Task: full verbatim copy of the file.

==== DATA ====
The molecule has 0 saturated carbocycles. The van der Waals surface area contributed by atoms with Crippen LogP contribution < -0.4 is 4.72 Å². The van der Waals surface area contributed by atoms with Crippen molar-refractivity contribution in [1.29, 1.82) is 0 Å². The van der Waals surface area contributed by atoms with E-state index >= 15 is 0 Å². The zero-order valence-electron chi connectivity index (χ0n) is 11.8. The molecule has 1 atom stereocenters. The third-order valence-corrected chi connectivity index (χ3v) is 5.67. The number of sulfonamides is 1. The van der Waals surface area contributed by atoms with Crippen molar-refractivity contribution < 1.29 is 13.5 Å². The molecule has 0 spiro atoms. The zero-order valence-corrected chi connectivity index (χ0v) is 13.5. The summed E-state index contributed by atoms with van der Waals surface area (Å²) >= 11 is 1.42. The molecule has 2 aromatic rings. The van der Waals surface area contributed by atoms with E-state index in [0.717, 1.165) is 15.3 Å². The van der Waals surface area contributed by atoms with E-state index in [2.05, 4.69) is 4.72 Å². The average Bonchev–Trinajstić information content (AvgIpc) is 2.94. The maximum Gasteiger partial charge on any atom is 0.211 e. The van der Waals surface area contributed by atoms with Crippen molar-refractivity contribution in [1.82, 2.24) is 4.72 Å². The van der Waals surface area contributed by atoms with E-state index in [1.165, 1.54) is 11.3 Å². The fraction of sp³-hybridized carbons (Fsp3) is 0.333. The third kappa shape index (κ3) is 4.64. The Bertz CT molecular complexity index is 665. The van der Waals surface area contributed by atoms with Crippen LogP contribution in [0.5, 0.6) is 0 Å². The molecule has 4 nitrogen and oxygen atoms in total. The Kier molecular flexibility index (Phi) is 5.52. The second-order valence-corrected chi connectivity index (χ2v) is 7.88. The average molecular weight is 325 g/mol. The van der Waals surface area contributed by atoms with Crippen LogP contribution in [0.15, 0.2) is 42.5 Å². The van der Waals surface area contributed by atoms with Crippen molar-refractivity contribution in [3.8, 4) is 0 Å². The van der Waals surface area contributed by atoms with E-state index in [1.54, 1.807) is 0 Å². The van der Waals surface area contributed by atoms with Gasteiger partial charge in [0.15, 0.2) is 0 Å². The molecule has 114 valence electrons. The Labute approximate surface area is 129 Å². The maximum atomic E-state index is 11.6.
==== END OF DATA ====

The molecule has 0 saturated carbocycles. The van der Waals surface area contributed by atoms with Crippen LogP contribution < -0.4 is 4.72 Å². The van der Waals surface area contributed by atoms with Crippen molar-refractivity contribution in [1.29, 1.82) is 0 Å². The van der Waals surface area contributed by atoms with E-state index >= 15 is 0 Å². The zero-order valence-electron chi connectivity index (χ0n) is 11.8. The molecule has 1 atom stereocenters. The third-order valence-corrected chi connectivity index (χ3v) is 5.67. The number of sulfonamides is 1. The van der Waals surface area contributed by atoms with Crippen molar-refractivity contribution < 1.29 is 13.5 Å². The molecule has 0 spiro atoms. The zero-order valence-corrected chi connectivity index (χ0v) is 13.5. The summed E-state index contributed by atoms with van der Waals surface area (Å²) >= 11 is 1.42. The molecule has 2 aromatic rings. The van der Waals surface area contributed by atoms with E-state index in [0.717, 1.165) is 15.3 Å². The van der Waals surface area contributed by atoms with E-state index in [2.05, 4.69) is 4.72 Å². The average Bonchev–Trinajstić information content (AvgIpc) is 2.94. The maximum Gasteiger partial charge on any atom is 0.211 e. The van der Waals surface area contributed by atoms with Crippen molar-refractivity contribution in [1.82, 2.24) is 4.72 Å². The van der Waals surface area contributed by atoms with E-state index in [1.165, 1.54) is 11.3 Å². The fraction of sp³-hybridized carbons (Fsp3) is 0.333. The third kappa shape index (κ3) is 4.64. The Bertz CT molecular complexity index is 665. The van der Waals surface area contributed by atoms with Crippen LogP contribution in [0.5, 0.6) is 0 Å². The molecule has 4 nitrogen and oxygen atoms in total. The Kier molecular flexibility index (Phi) is 5.52. The second-order valence-corrected chi connectivity index (χ2v) is 7.88. The average molecular weight is 325 g/mol. The van der Waals surface area contributed by atoms with Crippen LogP contribution in [0.15, 0.2) is 42.5 Å². The van der Waals surface area contributed by atoms with Crippen molar-refractivity contribution in [3.8, 4) is 0 Å². The van der Waals surface area contributed by atoms with E-state index in [1.54, 1.807) is 0 Å². The van der Waals surface area contributed by atoms with Gasteiger partial charge in [0.15, 0.2) is 0 Å². The molecule has 114 valence electrons. The Labute approximate surface area is 129 Å². The maximum atomic E-state index is 11.6.